When reporting for our Top 10 Prospects from the World Baseball Classic , all of the scouts we talked to thought Chapman was 21 and we can find no report to the contrary.

A quick Google Search of "Aroldis Chapman actually 26" shows that the Times report has quickly become the accepted standard, raising significant questions about Chapman’s age. But in addition to not have any real documentation behind it, the report also doesn’t pass the logic test. Why would Cuba lie about a player’s age? Cuba doesn’t want to see its players defect. Lying about Chapman’s age to make him seem younger could have a minor benefit in giving Cuba a better chance win the occasional age-group international tournament (although Chapman has been playing on the senior national team), but it would also raise the likelihood that Chapman would defect for riches in the U.S. If the Cuban government had incentive to mislead, it would want to make its players appear to be older than they are–a 35-year-old pitcher isn’t as likely to land a multimillion dollar deal in the U.S. as a 25-year-old.

Some Cuban players’ ages have been misstated in the past–largely by agents and others trying to get the players big paydays after they have defected. But in Chapman’s case, there is documentation that he’s 21 (and will turn 22 in September), and no credible documentation of anything else. International scouts have been keeping an eye on him every since he broke into Cuba’s Serie Nacional late in 2005 as an 18-year-old. He made his first appearance for Cuba’s national team at the Pan American Games 2007 as a 19-year-old. If he was 26, there would have been no reason for Cuba to have kept him under wraps for several years when he could have been helping the team in the World Baseball Classic and other national tournaments.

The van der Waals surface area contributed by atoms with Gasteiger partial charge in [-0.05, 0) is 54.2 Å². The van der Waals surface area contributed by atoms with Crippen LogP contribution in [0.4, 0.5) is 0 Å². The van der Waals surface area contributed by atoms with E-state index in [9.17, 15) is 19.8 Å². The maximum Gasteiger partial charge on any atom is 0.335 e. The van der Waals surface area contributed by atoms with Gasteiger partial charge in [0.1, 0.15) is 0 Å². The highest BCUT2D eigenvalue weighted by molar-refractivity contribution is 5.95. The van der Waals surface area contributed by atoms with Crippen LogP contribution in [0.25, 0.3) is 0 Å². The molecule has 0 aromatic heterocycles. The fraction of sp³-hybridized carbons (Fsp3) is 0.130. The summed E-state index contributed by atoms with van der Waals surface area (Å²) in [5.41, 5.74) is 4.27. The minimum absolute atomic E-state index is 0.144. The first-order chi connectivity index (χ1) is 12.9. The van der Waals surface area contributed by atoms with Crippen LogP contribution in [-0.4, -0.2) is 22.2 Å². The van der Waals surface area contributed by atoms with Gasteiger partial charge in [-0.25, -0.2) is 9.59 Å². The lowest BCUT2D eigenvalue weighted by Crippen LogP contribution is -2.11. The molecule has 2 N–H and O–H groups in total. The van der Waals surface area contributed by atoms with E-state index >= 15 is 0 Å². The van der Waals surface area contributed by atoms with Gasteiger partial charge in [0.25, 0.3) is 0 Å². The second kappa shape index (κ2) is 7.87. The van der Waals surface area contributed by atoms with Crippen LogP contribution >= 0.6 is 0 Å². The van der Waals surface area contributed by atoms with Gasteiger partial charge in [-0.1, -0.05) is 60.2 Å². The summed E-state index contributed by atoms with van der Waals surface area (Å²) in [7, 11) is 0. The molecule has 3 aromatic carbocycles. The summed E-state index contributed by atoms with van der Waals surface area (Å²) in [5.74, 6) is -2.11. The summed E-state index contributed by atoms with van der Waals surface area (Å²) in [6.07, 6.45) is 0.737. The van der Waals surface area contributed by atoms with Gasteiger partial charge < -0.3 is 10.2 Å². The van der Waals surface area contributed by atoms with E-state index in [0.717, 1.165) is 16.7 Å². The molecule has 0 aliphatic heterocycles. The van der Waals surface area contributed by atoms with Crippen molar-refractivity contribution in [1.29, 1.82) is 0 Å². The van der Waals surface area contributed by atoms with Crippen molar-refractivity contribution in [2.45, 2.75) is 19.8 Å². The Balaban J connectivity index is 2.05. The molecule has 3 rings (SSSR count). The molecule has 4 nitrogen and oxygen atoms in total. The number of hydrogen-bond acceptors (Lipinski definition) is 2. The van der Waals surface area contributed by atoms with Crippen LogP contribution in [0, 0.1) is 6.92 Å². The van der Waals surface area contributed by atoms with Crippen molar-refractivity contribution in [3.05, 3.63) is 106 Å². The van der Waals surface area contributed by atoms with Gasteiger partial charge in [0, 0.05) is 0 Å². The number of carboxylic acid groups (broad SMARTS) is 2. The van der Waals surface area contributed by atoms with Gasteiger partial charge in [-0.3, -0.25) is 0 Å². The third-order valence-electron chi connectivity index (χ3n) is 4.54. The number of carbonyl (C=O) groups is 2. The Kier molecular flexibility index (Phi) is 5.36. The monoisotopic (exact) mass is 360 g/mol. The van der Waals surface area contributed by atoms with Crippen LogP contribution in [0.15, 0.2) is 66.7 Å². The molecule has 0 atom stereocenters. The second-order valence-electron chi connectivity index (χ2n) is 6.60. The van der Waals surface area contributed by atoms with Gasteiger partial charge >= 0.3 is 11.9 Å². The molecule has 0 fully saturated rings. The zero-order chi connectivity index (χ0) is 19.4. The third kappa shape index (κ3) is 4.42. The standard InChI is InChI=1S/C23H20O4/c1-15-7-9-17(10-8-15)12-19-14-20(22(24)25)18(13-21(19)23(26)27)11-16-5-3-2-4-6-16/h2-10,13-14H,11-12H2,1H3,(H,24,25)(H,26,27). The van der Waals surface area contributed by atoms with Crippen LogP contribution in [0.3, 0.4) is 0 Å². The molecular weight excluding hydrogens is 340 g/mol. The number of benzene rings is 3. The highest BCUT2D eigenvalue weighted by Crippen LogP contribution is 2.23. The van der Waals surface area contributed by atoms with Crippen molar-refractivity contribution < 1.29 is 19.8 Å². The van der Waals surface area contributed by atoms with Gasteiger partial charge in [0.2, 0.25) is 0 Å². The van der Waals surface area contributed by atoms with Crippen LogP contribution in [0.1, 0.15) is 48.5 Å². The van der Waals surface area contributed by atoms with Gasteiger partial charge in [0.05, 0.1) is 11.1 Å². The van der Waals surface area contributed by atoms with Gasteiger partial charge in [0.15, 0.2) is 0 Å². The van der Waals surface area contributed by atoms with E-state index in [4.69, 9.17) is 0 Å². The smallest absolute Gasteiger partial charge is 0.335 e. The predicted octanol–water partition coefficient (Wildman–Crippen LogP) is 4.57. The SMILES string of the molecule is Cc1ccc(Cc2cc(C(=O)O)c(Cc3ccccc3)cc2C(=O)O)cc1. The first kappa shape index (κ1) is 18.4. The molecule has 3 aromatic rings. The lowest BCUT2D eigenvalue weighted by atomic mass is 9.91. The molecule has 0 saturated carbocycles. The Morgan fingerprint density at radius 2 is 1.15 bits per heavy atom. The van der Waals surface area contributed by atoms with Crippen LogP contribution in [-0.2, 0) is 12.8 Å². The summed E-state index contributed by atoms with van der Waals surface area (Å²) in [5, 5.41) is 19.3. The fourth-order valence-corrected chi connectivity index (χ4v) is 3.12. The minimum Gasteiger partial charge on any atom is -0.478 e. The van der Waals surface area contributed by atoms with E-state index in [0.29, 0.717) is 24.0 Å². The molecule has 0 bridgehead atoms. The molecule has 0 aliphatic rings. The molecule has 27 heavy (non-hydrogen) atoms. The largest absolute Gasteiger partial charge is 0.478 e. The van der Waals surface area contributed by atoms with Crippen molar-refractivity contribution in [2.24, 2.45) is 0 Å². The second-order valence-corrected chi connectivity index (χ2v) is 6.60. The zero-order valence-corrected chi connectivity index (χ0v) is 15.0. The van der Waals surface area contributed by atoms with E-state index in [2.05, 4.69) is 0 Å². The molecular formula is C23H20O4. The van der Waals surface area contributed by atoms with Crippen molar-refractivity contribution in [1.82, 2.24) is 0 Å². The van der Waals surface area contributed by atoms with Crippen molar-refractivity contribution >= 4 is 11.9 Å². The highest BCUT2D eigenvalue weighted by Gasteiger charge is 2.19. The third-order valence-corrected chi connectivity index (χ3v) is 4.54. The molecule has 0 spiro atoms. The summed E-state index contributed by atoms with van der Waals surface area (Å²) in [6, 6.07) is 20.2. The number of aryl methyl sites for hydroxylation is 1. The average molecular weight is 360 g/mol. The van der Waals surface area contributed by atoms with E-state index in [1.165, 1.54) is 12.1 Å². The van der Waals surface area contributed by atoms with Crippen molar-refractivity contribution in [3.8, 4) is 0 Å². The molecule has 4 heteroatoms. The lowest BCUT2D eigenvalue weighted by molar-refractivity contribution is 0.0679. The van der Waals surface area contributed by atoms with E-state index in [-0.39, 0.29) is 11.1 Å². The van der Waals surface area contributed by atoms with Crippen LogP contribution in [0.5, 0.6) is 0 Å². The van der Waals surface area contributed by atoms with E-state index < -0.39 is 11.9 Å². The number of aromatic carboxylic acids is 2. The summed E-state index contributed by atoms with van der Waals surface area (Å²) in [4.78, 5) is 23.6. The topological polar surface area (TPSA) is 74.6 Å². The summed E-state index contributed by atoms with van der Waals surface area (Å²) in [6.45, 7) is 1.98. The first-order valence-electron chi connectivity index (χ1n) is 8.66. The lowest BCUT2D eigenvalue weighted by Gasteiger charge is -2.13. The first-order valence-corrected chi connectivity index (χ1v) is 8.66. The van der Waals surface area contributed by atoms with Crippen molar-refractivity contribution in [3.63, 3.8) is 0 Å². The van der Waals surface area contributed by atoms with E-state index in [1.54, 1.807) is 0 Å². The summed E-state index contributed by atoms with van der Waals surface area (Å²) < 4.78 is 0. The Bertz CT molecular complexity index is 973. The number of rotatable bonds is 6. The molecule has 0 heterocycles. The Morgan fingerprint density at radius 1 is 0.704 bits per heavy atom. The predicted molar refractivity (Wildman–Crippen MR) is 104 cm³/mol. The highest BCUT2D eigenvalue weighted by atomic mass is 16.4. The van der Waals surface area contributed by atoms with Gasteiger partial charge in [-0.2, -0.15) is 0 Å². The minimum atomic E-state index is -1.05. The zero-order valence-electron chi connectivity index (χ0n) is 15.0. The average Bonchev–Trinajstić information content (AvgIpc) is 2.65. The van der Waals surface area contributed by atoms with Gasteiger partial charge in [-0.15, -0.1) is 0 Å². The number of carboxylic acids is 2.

http://www.baseballamerica.com/blog/draft/?p=1303

OnBaseMachine
07-15-2009, 02:01 AM
Where In The World Is Aroldis Chapman?

Posted Jul. 14, 2009 3:30 pm by Will Lingo
Filed under: Uncategorized

We’re still not sure exactly where Cuban lefthander Aroldis Chapman is, but at least we have narrowed it down to a continent.

Chapman has taken the next step toward a career in Organized Baseball with the hiring of an agent, following his defection from the Cuban national team on July 1 while in the Netherlands for the World Port Tournament. Athletes Premier International trumpeted its "representation and marketing agreement" with Chapman in a press release on Monday.

When asked where Chapman was and when he might sign, a spokesman responded: "Aroldis is currently with Edwin Mejia in Europe. We will announce where he plans to establish residency and his next steps as soon as that information is available."

Mejia is the founder of Athletes Premier International, and according to the company’s release is a licensed attorney in Massachusetts and New York. The agency was established in 2006 and "represents historically underserved athletes from Latin America and the inner cities of the United States," the release says.

"Aroldis is a tremendous person and athlete," Mejia says in the release. "He is the highest-caliber athlete to sign with our agency, and it is an honor and a privilege to help him achieve his professional and personal goals."

The release confirms that Chapman is 21, though it says he was born on Feb. 28, 1988 in Cayo Mambi, Frank Pais, Holguin, Cuba. While that birthplace is consistent with previous reports, the birthdate is six months later than the one cited in other sources: Sept. 11, 1987.

The release says that Chapman’s wife and young daughter, as well as his parents and two sisters, remain in Cuba.

It also includes his career statistics from Cuba’s professional league, Serie Nacional, where he spent four seasons with Holguin:

http://www.baseballamerica.com/blog/prospects/?p=5608

fearofpopvol1
01-10-2010, 10:17 PM
Okay, I was wrong.